The Harrisonburg Planning Commission voted 4-2 in favor of allowing more than 12 units per building for the 265-unit EPOCH development’s three apartment buildings.
Harman Realty and Stone Spring Holdings LLC plan to develop the housing complex at 650 and 680 Stone Spring Road, according to city and applicant documents.
Planning Commission members Richard Baugh and Kathy Whitten voted against the request, and Isaac Hull was absent.
A special-use permit is needed by the developer to include more than 12 units in one apartment building. The request must be approved by City Council to move forward. Planning Commission Chair Brent Finnegan said the request will go before council at its July 13 meeting.
The site is just over 17 acres of vacant land and is zoned for high-density residential housing with town homes and apartments to the north, vacant land and a detached single-family home to the east, more apartments and vacant land and Interstate 81 to the south, and industrial parcels and a city park to the west, according to city documents.
Buildings would be a mixture of cottages, town homes and apartment buildings with parking, according to plans.
The development will include sidewalks throughout with a shared-use path planned and other amenities, according to developer documents. A private shuttle service would be available to the James Madison University campus.
In explaining their opposition, Baugh and Whitten cited the proximity of the development to Stone Spring Elementary and worried what approval would signal to developers for future requests since the design presented is only an idea, not a locked-in design.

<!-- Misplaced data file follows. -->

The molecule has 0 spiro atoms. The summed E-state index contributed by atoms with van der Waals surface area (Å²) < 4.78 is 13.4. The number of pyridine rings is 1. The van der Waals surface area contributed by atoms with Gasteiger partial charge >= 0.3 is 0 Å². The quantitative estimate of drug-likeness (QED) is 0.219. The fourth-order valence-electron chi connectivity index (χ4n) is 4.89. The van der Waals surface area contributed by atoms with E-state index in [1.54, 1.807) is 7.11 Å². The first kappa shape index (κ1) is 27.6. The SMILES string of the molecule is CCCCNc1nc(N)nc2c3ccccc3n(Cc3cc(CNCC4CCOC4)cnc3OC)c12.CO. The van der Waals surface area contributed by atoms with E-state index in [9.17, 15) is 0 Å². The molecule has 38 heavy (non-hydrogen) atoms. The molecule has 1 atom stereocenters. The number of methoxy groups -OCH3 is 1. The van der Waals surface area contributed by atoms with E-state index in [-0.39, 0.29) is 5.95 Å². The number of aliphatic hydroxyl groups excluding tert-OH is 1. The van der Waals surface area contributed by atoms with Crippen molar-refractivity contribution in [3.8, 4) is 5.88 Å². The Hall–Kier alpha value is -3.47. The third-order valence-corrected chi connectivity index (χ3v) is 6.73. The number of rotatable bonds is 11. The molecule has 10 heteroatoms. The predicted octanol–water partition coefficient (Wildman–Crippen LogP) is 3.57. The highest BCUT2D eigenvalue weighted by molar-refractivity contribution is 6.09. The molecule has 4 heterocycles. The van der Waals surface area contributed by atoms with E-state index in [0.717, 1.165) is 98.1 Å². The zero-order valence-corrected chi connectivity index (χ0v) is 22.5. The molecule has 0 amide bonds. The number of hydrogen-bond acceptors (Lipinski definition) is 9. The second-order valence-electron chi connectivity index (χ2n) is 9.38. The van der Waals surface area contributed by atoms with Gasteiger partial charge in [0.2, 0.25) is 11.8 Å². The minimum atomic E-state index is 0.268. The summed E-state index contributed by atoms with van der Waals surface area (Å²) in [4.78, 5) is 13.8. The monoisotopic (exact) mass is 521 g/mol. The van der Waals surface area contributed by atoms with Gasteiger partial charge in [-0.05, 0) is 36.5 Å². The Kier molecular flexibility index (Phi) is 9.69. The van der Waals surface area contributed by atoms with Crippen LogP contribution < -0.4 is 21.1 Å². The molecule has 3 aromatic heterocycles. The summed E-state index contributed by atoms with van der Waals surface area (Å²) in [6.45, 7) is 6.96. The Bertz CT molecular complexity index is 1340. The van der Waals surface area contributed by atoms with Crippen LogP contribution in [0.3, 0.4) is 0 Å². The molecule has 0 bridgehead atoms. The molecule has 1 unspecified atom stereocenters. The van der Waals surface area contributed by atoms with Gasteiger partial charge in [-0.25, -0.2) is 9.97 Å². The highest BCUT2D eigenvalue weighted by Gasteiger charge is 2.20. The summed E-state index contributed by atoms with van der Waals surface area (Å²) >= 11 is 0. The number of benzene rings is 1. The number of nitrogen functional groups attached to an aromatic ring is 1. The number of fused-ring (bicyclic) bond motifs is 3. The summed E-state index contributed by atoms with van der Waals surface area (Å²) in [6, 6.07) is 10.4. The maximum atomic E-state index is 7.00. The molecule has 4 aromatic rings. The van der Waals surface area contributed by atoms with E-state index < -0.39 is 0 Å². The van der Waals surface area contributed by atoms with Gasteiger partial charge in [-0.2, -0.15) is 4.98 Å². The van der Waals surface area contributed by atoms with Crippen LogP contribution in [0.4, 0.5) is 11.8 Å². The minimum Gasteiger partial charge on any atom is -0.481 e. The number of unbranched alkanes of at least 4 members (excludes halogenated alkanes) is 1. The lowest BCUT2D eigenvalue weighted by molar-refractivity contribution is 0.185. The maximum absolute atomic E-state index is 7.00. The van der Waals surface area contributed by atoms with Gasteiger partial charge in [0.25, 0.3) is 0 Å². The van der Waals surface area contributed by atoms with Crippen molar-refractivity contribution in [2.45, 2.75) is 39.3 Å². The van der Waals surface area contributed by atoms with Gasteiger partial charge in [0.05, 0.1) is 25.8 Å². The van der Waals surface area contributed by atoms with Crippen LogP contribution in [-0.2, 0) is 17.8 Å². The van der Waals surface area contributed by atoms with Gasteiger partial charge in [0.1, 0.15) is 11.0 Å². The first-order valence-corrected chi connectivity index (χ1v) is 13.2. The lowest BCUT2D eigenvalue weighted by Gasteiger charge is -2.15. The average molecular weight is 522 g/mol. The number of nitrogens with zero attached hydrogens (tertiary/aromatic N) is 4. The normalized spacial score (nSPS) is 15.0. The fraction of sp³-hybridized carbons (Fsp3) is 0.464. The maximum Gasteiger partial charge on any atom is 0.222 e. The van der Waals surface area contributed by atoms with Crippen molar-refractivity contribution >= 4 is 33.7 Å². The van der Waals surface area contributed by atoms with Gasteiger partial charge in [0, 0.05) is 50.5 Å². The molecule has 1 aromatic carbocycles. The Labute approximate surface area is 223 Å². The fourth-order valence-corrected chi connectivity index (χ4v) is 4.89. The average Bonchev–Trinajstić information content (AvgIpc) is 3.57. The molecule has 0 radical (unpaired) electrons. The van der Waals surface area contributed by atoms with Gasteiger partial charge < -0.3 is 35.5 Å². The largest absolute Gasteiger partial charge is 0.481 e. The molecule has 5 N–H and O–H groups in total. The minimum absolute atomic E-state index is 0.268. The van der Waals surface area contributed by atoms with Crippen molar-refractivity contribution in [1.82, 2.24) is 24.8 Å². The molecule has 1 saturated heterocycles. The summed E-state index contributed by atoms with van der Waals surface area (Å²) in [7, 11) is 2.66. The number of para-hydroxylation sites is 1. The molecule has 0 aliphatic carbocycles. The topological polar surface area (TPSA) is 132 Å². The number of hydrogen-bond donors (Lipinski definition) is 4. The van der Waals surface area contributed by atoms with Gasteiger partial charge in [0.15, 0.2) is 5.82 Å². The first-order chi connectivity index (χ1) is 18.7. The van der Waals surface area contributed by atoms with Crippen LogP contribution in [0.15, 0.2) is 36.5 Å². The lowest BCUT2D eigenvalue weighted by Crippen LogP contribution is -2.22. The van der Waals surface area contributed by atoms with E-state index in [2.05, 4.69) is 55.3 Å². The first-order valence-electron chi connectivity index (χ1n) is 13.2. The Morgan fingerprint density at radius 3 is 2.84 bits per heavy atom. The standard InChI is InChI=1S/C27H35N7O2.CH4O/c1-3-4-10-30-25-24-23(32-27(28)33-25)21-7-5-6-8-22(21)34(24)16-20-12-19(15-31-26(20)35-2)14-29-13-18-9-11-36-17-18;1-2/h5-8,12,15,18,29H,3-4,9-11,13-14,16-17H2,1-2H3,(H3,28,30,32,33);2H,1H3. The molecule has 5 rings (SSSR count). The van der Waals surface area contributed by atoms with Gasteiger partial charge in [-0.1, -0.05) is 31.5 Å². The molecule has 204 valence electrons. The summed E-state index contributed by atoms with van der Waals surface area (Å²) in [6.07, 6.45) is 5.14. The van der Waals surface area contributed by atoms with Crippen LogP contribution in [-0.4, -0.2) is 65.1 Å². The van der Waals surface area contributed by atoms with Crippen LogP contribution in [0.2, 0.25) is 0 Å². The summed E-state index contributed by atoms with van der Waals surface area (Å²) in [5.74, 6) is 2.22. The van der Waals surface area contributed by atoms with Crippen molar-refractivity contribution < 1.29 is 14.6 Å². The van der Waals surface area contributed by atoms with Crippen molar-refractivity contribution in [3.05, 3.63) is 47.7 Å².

Members of the advisory panel in favor of the request said the project would increase density in the city and help alleviate pressure on the rental market.
Only 2% of rental units in Harrisonburg are vacant, which is unhealthily low, according to the Comprehensive Housing Assessment and Market Report. The low rental rate forces renters to compete for available leases, driving up prices.
Before the vote, a public hearing was held, where only a representative of the developer called in to answer questions if Planning Commission had any.
City staff received one letter of public input by the time of the meeting. The letter is not supportive of the development and cites increased traffic, noise, partying and lights; decreasing property value; proximity to Stone Spring Elementary; overcrowding of the schools; and impact to area wildlife as reasons to oppose the project.
Also at the meeting, the commission also approved a subdivision request of 9.2 acres at 1255 Greendale Road for 11 single-family homes as part of a 91-acre development mostly in Rockingham County.